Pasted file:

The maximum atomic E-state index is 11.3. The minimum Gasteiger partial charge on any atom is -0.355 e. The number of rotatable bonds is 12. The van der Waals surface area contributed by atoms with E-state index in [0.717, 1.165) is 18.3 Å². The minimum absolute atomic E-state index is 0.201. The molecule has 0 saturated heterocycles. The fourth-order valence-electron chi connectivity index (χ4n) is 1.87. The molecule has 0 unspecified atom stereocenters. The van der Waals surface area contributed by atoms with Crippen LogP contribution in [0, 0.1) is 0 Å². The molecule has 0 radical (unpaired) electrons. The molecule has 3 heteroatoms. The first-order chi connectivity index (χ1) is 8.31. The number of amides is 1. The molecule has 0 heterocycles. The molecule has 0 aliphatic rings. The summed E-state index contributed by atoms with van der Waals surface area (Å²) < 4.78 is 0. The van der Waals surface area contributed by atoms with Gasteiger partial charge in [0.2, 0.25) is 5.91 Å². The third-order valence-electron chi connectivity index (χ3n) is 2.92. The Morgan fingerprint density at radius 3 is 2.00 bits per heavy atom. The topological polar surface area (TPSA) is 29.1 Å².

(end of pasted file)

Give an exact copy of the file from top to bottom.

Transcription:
The maximum atomic E-state index is 11.3. The minimum Gasteiger partial charge on any atom is -0.355 e. The number of rotatable bonds is 12. The van der Waals surface area contributed by atoms with E-state index in [0.717, 1.165) is 18.3 Å². The minimum absolute atomic E-state index is 0.201. The molecule has 0 saturated heterocycles. The fourth-order valence-electron chi connectivity index (χ4n) is 1.87. The molecule has 0 unspecified atom stereocenters. The van der Waals surface area contributed by atoms with Crippen LogP contribution in [0, 0.1) is 0 Å². The molecule has 0 radical (unpaired) electrons. The molecule has 3 heteroatoms. The first-order chi connectivity index (χ1) is 8.31. The number of amides is 1. The molecule has 0 heterocycles. The molecule has 0 aliphatic rings. The summed E-state index contributed by atoms with van der Waals surface area (Å²) < 4.78 is 0. The van der Waals surface area contributed by atoms with Gasteiger partial charge in [0.2, 0.25) is 5.91 Å². The third-order valence-electron chi connectivity index (χ3n) is 2.92. The Morgan fingerprint density at radius 3 is 2.00 bits per heavy atom. The topological polar surface area (TPSA) is 29.1 Å².